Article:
Figure 2.  Statewide ruffed grouse population index values in Minnesota. The lines on the data points starting around 1981 and continued in to 2016 are confidence intervals. The difference between the two years when this change in analysis began is biological and not a result of change of methods.


Minnesota Ruffed Grouse Drums per Stop - Northeast Region
Minnesota Ruffed Grouse Drums per Stop - Northwest
Minnesota Ruffed Grouse Drums per Stop Central Hardwoods
Figure 4a,b,c,d.  Ruffed grouse population index values in the Northeast (a), Northwest (b), Central Hardwoods (c), and Southeast (d) survey regions of Minnesota.  The mean for 1984- 2014 is indicated by the dashed line.


Spring across New England was pretty normal, not unusual weather-wise. An absence of cold, wet weather through June would bode well for nesting and early brood-rearing success for grouse and woodcock.

Karen Bordeau, upland game bird coordinator for NH Fish and Game, also noted the nice stretch of hatching weather. Drumming surveys were up in the North, White Mountains, and Central regions, and down in the two southern regions of New Hampshire. Bordeau is looking for better than average grouse numbers this fall.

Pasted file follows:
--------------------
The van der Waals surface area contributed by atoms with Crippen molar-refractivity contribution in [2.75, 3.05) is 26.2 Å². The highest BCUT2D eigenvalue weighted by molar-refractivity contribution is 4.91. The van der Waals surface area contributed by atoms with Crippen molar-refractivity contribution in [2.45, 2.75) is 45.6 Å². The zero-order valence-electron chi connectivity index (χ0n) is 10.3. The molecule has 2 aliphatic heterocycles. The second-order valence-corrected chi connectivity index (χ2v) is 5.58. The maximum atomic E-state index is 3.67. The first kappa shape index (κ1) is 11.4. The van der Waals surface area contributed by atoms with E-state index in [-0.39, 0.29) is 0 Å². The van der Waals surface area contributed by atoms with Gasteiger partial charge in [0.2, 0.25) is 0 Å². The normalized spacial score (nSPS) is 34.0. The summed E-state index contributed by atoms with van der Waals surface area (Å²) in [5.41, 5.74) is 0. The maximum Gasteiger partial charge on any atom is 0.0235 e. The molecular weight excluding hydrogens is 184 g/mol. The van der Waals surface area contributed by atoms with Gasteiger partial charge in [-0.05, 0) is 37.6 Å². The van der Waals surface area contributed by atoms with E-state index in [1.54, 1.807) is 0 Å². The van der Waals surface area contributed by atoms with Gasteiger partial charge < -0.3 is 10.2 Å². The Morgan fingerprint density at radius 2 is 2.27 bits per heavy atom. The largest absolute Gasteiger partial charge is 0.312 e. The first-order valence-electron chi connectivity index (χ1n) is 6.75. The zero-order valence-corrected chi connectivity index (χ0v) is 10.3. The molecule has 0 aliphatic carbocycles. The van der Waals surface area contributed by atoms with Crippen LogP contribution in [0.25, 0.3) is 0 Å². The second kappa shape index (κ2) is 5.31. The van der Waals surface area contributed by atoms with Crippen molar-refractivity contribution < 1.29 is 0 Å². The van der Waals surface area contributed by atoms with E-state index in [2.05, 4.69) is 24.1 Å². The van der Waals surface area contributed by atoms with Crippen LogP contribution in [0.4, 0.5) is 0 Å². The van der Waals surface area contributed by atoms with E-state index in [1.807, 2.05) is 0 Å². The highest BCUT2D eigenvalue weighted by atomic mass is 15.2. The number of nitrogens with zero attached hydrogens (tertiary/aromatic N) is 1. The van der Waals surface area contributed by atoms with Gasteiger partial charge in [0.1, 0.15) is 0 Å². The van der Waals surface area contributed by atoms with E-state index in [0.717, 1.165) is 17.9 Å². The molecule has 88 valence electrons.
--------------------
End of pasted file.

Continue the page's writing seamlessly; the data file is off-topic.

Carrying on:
New Hampshire Drumming Events Heard per stop 1999-2016 - Northern Region
New Hampshire Drumming Events Heard per stop 1999-2016 - White Mountian Region
New Hampshire Drumming Events Heard per stop 1999-2016 - Central Region
New Hampshire Drumming Events Heard per stop 1999-2016 - Southwest Region
New Hampshire Drumming Events Heard per stop 1999-2016 - Southeast Region

New Hampshire Fish and Game also conducts a grouse wing and tail collection survey to estimate annual productivity (juvenile birds per adult female). Grouse productivity in 2015 was 2.87, the highest since the survey began in 2009.

New Hampshire Ruffed Grouse Juvenile/Adult Female Ratio 2005-15

Again in 2016, New Hampshire Fish and Game will be asking ruffed grouse hunters THROUGHOUT NEW HAMPSHIRE to help with the survey efforts.  As the hunting season approaches watch their website www.WildNH.com for details on where to pick up and drop off your completed packets!  You can also call Karen Bordeau at 603-744-5470 for more details.  As an incentive for hunters to participate in this wing/tail study, The Ruffed Grouse Society has generously donated a quality upland game bird gun to be given to a randomly selected participant.  The drawing will take place in 2017 after the survey results are summarized.

Spring across New York was pretty normal, not unusual weather-wise. An absence of cold, wet weather through June would bode well for nesting and early brood-rearing success for grouse and woodcock.